God is all powerful and there is nothing that we can do to hinder God’s power, but he loves to work in relationship. He never forces or makes us do anything against our will. He doesn’t want puppets He wants children. So when we are weak his power is more effective because when we are weak we make room for Him. We stop trying to control because in our weakness we realize we never had control in the first place. Our weakness brings surrender and with that surrender comes the fruit of seeing His power at work. Isn’t that beautiful?!

Grief and God in Psalm 23

Psalm 23 was the first psalm that I memorized as a child. I remember reciting it to myself in my basement bedroom at night because I could hear hissing water heater and trickling pipes that sounded like a shriveled witch ready to come and get me. (What can I say, I had a really active imagination!)

When my mom was killed in the car accident, this psalm took on a whole new shape in my heart. 

The Old made New

The Lord is my shepherd;

You know how a narrative becomes so familiar you tune it out? Well, scripture is not just empty words. The Holy Spirit breathes life into them and unveils our hearts to new wisdom. Read the above passage again. The Lord is MY shepherd. Not A Shepherd or The Shepherd. Mine. Possessive. It implies both relationship and belonging. I am His and He is mine. There is safety in knowing you belong.

For example, I love when Keegan introduces me as his wife and I love introducing him as my husband. Not because we believe in any way that we own each other but because we are introducing each other and the relationship we have with one another. An intimate relationship built on trust, commitment and love. I feel safe and special because I am HIS wife and he is MY husband.

Similarly, calling Christ my shepherd because it implies not simply who He is but the relationship we have.

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“I NEED her!”

The Lord is my shepherd;

I have all that I need.

After learning the news, I called my husband in hysterics shouting over the phone: “I don’t understand! How can she be gone? I need her! I need her!”

And yet, here is some of the richest imagery of Papa’s tender care in the Old Testament assuring me that I have all that I need? It seems like the psalmist didn’t know what he was talking about! At first, my heart had a hard time accepting this, but in time, I saw that, in fact, I do have all that I need in Christ…even if I don’t have all that I want. Even if I had nothing (which I don’t) this truth would still remain the same. I would have all that I need because of His redeeming work.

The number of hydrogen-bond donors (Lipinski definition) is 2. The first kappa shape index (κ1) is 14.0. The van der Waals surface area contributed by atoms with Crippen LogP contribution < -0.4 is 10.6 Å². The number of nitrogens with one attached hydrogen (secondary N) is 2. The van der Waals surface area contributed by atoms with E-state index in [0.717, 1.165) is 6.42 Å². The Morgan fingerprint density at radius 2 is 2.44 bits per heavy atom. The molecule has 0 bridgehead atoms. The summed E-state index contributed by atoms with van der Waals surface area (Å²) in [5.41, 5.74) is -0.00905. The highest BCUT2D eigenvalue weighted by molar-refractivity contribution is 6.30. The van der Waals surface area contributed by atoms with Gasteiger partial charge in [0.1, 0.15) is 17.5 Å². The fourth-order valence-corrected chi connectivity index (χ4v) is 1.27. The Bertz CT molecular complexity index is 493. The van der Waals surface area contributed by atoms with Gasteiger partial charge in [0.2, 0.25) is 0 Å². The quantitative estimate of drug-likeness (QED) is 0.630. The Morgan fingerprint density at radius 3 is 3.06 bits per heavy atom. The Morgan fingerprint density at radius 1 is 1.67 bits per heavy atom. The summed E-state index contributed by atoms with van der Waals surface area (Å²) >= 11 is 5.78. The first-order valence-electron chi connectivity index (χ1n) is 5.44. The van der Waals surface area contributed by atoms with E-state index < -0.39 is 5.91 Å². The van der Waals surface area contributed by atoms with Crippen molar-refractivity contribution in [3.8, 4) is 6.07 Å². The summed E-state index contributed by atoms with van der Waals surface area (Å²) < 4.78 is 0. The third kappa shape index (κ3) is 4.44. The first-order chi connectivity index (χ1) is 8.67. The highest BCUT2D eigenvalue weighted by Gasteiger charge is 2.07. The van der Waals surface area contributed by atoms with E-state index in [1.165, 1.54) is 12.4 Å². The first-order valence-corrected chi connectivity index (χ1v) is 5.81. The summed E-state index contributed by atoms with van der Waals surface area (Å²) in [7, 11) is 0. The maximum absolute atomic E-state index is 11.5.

This is a hard distinction for many to make. We think we have the right to relationships, possessions and the pursuit of happiness. But as Christ followers we are asked to give up our rights just as Jesus did. 

When we give up our “rights”…

There’s a passage from The Shack by William Paul Young that illustrates this concept better than I can.  The main character, Mackenzie, is talking to the Holy Spirit, Sarayu, about this very thing. Sarayu says to him: 

“Rights are where survivors go so that they won’t have to work out relationships,” she cut in. 

“But if I gave up—”

“Then you would know the wonder and adventure of living in me,” she said, interrupting him again. 

Mack was getting frustrated. He spoke louder. 

“But don’t I have the right to—”

“To complete a sentence without being interrupted? No you don’t. Not in reality. But as long as you think you do you will surely get ticked off when someone cuts you off, even if it’s God.” 

He was stunned and stood up, staring at her, not knowing whether to rage or laugh. 

Sarayu smiled at him, “Mackenzie, Jesus didn’t hold onto any rights. He willingly became a servant and lives out of his relationship to Papa. He gave up everything so that by his dependent life, he opened a door that would allow you to live free enough to give up your rights.” 

I love that last part. Jesus gave everything so that we are free enough to give up everything.

Green Pastures and Peaceful Streams

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He lets me rest in green meadows;
He leads me beside peaceful streams.

He renews my strength.

This psalm was written by a former Israelite shepherd turned king. Because Israel is a dry place, there are very few green meadows for sheep to graze. I had always imagined the sheep grazing in a place like Minnesota with its green rollings hills and 15,000 lakes. But interestingly this is not the case in Israel.

The job of the shepherd was to constantly move his flock from one food source to the next. In Israel, shepherds had to take their sheep to these rocky areas by the sea where the sea spray and dew caused delicate grass to grow up between the rocks. Here, the sheep could graze but it was only a enough for a day. 
This is a fascinating image when you unpack it. Scripture reminds us again and again to trust God for today.

When Jesus’ disciples asked him how they should pray he said, “Give us THIS DAY our daily bread.” He didn’t ask for tomorrow’s bread or next week’s. He said, give us this day. Just this day.